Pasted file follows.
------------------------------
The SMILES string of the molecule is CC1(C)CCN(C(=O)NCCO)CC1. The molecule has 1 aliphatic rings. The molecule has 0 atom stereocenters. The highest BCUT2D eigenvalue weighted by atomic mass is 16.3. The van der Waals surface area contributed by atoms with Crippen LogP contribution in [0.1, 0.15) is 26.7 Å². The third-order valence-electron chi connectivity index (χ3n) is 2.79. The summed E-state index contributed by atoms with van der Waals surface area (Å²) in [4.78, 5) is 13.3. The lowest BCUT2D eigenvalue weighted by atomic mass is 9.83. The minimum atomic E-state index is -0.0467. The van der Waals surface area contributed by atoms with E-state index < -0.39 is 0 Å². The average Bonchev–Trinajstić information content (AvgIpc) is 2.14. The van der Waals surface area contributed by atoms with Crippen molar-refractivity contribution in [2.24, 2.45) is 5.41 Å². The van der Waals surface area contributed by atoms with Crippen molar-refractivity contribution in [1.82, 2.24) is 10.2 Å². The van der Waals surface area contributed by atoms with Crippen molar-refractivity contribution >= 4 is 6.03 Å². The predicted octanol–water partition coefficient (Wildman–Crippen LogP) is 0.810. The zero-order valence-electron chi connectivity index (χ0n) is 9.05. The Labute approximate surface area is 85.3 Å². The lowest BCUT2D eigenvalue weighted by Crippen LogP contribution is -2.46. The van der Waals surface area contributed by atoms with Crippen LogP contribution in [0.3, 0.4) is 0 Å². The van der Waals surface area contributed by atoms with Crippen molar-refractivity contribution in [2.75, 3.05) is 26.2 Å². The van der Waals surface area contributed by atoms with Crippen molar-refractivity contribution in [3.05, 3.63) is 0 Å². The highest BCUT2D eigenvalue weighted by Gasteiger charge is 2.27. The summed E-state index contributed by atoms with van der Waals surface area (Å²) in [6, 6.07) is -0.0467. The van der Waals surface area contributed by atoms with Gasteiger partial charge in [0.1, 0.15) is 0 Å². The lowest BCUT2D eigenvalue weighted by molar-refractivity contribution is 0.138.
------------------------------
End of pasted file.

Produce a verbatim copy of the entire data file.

The SMILES string of the molecule is CC1(C)CCN(C(=O)NCCO)CC1. The molecule has 1 aliphatic rings. The molecule has 0 atom stereocenters. The highest BCUT2D eigenvalue weighted by atomic mass is 16.3. The van der Waals surface area contributed by atoms with Crippen LogP contribution in [0.1, 0.15) is 26.7 Å². The third-order valence-electron chi connectivity index (χ3n) is 2.79. The summed E-state index contributed by atoms with van der Waals surface area (Å²) in [4.78, 5) is 13.3. The lowest BCUT2D eigenvalue weighted by atomic mass is 9.83. The minimum atomic E-state index is -0.0467. The van der Waals surface area contributed by atoms with E-state index < -0.39 is 0 Å². The average Bonchev–Trinajstić information content (AvgIpc) is 2.14. The van der Waals surface area contributed by atoms with Crippen molar-refractivity contribution in [2.24, 2.45) is 5.41 Å². The van der Waals surface area contributed by atoms with Crippen molar-refractivity contribution in [1.82, 2.24) is 10.2 Å². The van der Waals surface area contributed by atoms with Crippen molar-refractivity contribution >= 4 is 6.03 Å². The predicted octanol–water partition coefficient (Wildman–Crippen LogP) is 0.810. The zero-order valence-electron chi connectivity index (χ0n) is 9.05. The Labute approximate surface area is 85.3 Å². The lowest BCUT2D eigenvalue weighted by Crippen LogP contribution is -2.46. The van der Waals surface area contributed by atoms with Crippen LogP contribution in [0.3, 0.4) is 0 Å². The van der Waals surface area contributed by atoms with Crippen molar-refractivity contribution in [2.75, 3.05) is 26.2 Å². The van der Waals surface area contributed by atoms with Crippen molar-refractivity contribution in [3.05, 3.63) is 0 Å². The highest BCUT2D eigenvalue weighted by Gasteiger charge is 2.27. The summed E-state index contributed by atoms with van der Waals surface area (Å²) in [6, 6.07) is -0.0467. The van der Waals surface area contributed by atoms with Gasteiger partial charge in [0.1, 0.15) is 0 Å². The lowest BCUT2D eigenvalue weighted by molar-refractivity contribution is 0.138.